"Well," Redfern began, "where do I start. First off, the normal enhancements have proceeded along smoothly. We have ironed out all the 'kinks' in the cell growth process and have managed to, in my opinion, make one of the best replications of the original suit out there." He paused. "In any case, it took some time, but thanks to numerous months of research my team and I have been doing, we have successfully been able to imprint the correct genetic sequences into it. Specifically the linguistics and hand-to-hand combat sequences."
Stromm raised an eyebrow. "Hand-to-hand combat and linguistics? I'm impressed. But, and forgive me if I'm raining on your parade, but how are the bonding and compliance protocols?"
Redfern replied immediately, without hesitation. "Well, the bonding protocols, based on our computer projections, can be carried out flawlessly and quickly, taking up to about twenty to thirty minutes, minimum. The compliance protocols are just as fail-safe. The person who bonds to this specimen will obey orders from a superior without question or hesitation."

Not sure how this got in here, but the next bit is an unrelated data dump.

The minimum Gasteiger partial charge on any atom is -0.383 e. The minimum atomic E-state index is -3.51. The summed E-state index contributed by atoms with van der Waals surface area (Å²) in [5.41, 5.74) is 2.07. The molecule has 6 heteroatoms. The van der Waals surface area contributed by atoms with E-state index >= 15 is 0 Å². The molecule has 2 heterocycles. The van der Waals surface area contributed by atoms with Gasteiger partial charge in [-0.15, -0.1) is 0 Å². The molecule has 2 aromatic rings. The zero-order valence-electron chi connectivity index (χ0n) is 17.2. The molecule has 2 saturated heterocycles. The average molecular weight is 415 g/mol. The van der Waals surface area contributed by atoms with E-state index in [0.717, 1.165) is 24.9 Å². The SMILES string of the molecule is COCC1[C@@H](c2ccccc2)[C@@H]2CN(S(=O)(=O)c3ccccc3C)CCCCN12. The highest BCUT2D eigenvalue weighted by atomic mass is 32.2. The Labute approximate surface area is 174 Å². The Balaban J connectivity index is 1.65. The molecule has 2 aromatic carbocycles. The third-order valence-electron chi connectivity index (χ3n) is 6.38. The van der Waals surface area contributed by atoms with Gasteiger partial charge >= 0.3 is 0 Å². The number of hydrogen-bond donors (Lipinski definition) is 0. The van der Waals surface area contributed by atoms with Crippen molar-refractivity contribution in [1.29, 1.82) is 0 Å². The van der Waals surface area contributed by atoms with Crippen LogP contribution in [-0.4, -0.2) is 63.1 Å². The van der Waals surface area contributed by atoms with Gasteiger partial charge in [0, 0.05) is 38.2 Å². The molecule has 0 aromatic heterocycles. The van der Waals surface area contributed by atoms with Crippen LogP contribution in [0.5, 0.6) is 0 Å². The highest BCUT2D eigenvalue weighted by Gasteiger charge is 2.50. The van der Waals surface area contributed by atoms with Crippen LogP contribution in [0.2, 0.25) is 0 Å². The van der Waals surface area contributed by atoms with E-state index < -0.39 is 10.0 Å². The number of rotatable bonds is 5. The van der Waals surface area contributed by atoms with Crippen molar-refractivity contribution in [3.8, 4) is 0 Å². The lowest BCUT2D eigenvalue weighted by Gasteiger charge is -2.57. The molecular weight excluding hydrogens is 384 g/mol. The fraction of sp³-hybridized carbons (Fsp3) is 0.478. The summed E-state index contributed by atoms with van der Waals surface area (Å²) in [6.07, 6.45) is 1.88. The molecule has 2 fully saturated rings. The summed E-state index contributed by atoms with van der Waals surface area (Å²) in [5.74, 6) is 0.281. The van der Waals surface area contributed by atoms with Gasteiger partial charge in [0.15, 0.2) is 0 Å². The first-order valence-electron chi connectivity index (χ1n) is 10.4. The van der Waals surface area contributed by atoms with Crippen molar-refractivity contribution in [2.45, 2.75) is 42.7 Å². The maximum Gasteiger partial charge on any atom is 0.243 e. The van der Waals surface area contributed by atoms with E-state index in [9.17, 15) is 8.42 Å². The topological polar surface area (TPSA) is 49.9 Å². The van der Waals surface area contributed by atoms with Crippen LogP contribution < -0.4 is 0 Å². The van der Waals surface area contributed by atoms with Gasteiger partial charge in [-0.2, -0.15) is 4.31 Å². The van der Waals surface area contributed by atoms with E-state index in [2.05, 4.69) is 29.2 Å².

Stromm stood facing the sealed glass vial, staring into the depths of the organism contained in there, mesmerized in thought. The rate of time it took for a person to bond to each of the previous suits usually took at least a day, if not weeks. Not to mention the amount of time it took to mentally condition each of the participants. It usually took months to prepare a new, "asset," to enter the field. This new shorter, quicker time-rate was a phenomenal breakthrough. Yet, he could not help but see a small glimpse of uncertainty cross his subordinate's visage, "What's the matter, Carl? What you've managed to accomplish here has exceeded my expectations, why the long face?"